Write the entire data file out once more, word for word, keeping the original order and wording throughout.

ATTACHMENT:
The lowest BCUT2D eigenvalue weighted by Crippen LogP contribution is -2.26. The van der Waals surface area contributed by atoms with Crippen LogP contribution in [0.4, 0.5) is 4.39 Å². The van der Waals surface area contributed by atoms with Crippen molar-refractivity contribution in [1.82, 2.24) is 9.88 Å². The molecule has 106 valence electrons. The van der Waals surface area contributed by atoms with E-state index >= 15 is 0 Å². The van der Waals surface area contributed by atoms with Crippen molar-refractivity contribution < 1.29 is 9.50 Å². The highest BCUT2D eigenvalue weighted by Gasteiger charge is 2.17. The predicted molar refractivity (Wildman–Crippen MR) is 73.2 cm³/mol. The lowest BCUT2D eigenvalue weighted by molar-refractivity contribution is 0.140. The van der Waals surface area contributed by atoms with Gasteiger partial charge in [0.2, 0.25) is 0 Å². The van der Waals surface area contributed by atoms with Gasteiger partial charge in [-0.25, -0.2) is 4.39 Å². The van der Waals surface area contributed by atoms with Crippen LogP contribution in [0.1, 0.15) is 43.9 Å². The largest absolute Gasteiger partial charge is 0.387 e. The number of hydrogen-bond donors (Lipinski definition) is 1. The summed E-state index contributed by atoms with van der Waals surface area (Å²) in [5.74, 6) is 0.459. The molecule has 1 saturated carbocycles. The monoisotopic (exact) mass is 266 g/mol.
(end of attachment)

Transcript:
The lowest BCUT2D eigenvalue weighted by Crippen LogP contribution is -2.26. The van der Waals surface area contributed by atoms with Crippen LogP contribution in [0.4, 0.5) is 4.39 Å². The van der Waals surface area contributed by atoms with Crippen molar-refractivity contribution in [1.82, 2.24) is 9.88 Å². The molecule has 106 valence electrons. The van der Waals surface area contributed by atoms with E-state index >= 15 is 0 Å². The van der Waals surface area contributed by atoms with Crippen molar-refractivity contribution < 1.29 is 9.50 Å². The highest BCUT2D eigenvalue weighted by Gasteiger charge is 2.17. The predicted molar refractivity (Wildman–Crippen MR) is 73.2 cm³/mol. The lowest BCUT2D eigenvalue weighted by molar-refractivity contribution is 0.140. The van der Waals surface area contributed by atoms with Gasteiger partial charge in [0.2, 0.25) is 0 Å². The van der Waals surface area contributed by atoms with Gasteiger partial charge in [-0.25, -0.2) is 4.39 Å². The van der Waals surface area contributed by atoms with Crippen LogP contribution in [0.1, 0.15) is 43.9 Å². The largest absolute Gasteiger partial charge is 0.387 e. The number of hydrogen-bond donors (Lipinski definition) is 1. The summed E-state index contributed by atoms with van der Waals surface area (Å²) in [5.74, 6) is 0.459. The molecule has 1 saturated carbocycles. The monoisotopic (exact) mass is 266 g/mol.